The policy to permit hidden cameras requires a director-level approval to proceed. The policy notes that the participation in CBC's journalism of youth — those aged up to 17 — poses special challenges because “children and youth do not necessarily have the experience to weigh the consequences of publication of their statements.”

That being said, the policy adds, there are “circumstances where it may be appropriate to allow youths to exercise their good judgment about granting an interview or otherwise participating in our programming or content, for instance when no foreseeable inconvenience or detrimental consequences for them or their family could ensue.”

Conclusion

The CBC policy's first principle when it involves clandestine methods in investigative journalism is that its methods serve the public interest and be “lawful.”

In bypassing this first principle, CBC News asserted that the important public interest in the story — that underage customers were being served alcohol — made the personal and legal risks acceptable. It pointed out there have been no consequences to date of the involvement of the teens.

CBC News also responsibly consulted the parents of the teens before proceeding with the story, discussed the assignment at a senior level within the organization, and presented the gathered information to the restaurants for their response.

The issue of underage drinking is important but I concluded more could have been done to minimize the potential harm of CBC's technique without sacrificing the objective of its journalism.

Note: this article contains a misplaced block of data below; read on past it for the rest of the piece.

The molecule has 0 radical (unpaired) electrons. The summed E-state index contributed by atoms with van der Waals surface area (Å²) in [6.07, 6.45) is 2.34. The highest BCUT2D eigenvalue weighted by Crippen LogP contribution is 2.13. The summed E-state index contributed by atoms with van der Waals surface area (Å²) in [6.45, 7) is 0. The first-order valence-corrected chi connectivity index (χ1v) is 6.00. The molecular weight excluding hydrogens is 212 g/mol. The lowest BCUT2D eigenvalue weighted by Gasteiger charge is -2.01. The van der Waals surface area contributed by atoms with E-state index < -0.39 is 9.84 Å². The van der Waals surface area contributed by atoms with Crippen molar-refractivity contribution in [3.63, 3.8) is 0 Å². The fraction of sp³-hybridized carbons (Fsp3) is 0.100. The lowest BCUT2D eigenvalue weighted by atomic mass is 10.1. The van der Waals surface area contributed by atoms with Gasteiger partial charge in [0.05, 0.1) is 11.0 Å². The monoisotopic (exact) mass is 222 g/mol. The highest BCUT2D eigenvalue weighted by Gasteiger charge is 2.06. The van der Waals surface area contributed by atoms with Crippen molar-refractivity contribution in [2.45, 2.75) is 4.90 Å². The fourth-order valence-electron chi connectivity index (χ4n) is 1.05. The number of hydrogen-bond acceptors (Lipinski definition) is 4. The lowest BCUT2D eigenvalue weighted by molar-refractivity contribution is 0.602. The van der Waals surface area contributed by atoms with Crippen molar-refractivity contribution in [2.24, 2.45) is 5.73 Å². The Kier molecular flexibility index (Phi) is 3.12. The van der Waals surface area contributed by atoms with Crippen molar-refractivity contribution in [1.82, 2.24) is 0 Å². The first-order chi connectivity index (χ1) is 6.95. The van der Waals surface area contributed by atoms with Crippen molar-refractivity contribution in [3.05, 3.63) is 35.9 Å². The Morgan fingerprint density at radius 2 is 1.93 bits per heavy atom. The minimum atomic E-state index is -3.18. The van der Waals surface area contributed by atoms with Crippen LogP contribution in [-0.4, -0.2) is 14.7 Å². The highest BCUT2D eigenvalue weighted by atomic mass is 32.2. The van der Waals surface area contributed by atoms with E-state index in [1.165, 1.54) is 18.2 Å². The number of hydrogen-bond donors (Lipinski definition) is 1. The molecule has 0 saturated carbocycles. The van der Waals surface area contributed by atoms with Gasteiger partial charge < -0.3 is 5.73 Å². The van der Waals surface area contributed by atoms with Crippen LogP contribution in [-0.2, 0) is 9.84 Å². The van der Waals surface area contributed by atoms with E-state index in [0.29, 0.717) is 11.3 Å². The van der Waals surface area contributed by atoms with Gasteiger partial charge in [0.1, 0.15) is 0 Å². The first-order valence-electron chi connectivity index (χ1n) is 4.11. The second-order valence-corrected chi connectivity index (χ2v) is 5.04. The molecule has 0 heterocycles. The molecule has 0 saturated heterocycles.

Harm minimization, part of several journalism codes, is reflected in CBC Journalistic Standards and Practices policy, including an acknowledgment that young people may not apprehend the impact of their participation.

The CBC policy can permit involvement of youth in its journalism when “no foreseeable inconvenience or detrimental consequences for them or their family could ensue.” But its difficult to foresee consequences in the digital age. In this instance a permanent online record was created in which the teens were identified as knowingly breaking a law. No one knows what could ensue with possible employers, for instance.

I concluded there were other ways for CBC News to tell the story.

To satisfy its journalistic policy, it could have asked 19-year-olds to test if restaurants sought identification. That would have addressed the basic story requirement — whether restaurants served young people without asking for ID — and been neither unlawful nor run personal or legal risks for the participants.

As it proceeded to use underage customers in the story, CBC News had less problematic options: not showing their faces on camera or not identifying them by name (to thwart any subsequent online search connecting them to the story). It could have directed teens to leave as soon as the restaurant agreed to serve them, but before alcohol was brought to their tables, so other patrons who might know them or their families would not see them receiving drinks. The report could have paraphrased the teens' reactions and instead focused on the parents to discuss the issue.

That being said, CBC News enlisted minors to break the law and chronicled the episode when its policy required lawful methods. Thus it was a violation of CBC Journalistic Standards and Practices.

Two other matters arising from the complaint intersected with CBC Journalistic Standards and Practices and were not violations of policy.

First, I concluded that it was not unfair to test only four restaurants. CBC was attempting to replicate provincial checks that found more than two-thirds had served underage customers. (A significant difference is that the provincial checks were conducted by unidentified underage customers.) Second, I did not agree with the complainant that the restaurants should not have been named. While its technique was a violation, in the end it found illegal practices and it would not have been in the public interest to suppress the information.

Kirk LaPointe
CBC Ombudsman